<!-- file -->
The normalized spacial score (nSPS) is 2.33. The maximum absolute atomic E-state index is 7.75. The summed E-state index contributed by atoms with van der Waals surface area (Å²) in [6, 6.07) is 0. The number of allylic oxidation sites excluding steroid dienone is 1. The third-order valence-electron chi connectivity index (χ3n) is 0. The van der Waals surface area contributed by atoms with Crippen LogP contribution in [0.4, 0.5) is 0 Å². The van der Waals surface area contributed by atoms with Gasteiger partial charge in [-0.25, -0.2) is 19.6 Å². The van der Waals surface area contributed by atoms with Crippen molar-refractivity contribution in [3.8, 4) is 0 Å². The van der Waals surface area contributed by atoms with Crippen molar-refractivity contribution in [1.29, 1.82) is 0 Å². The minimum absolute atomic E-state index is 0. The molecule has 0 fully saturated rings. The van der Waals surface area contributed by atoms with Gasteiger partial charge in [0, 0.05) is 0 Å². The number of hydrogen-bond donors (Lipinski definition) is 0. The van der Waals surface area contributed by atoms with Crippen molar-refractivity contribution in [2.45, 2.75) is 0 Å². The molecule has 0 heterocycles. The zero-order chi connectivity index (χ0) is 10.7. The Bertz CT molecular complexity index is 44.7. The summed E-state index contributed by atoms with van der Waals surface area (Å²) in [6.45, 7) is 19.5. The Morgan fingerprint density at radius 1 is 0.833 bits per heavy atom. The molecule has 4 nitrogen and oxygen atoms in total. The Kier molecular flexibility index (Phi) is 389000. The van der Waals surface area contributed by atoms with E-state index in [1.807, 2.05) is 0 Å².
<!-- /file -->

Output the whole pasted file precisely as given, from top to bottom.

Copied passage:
The normalized spacial score (nSPS) is 2.33. The maximum absolute atomic E-state index is 7.75. The summed E-state index contributed by atoms with van der Waals surface area (Å²) in [6, 6.07) is 0. The number of allylic oxidation sites excluding steroid dienone is 1. The third-order valence-electron chi connectivity index (χ3n) is 0. The van der Waals surface area contributed by atoms with Crippen LogP contribution in [0.4, 0.5) is 0 Å². The van der Waals surface area contributed by atoms with Gasteiger partial charge in [-0.25, -0.2) is 19.6 Å². The van der Waals surface area contributed by atoms with Crippen molar-refractivity contribution in [3.8, 4) is 0 Å². The van der Waals surface area contributed by atoms with Crippen molar-refractivity contribution in [1.29, 1.82) is 0 Å². The minimum absolute atomic E-state index is 0. The molecule has 0 fully saturated rings. The van der Waals surface area contributed by atoms with Gasteiger partial charge in [0, 0.05) is 0 Å². The number of hydrogen-bond donors (Lipinski definition) is 0. The van der Waals surface area contributed by atoms with Crippen molar-refractivity contribution in [2.45, 2.75) is 0 Å². The molecule has 0 heterocycles. The zero-order chi connectivity index (χ0) is 10.7. The Bertz CT molecular complexity index is 44.7. The summed E-state index contributed by atoms with van der Waals surface area (Å²) in [6.45, 7) is 19.5. The Morgan fingerprint density at radius 1 is 0.833 bits per heavy atom. The molecule has 4 nitrogen and oxygen atoms in total. The Kier molecular flexibility index (Phi) is 389000. The van der Waals surface area contributed by atoms with E-state index in [1.807, 2.05) is 0 Å².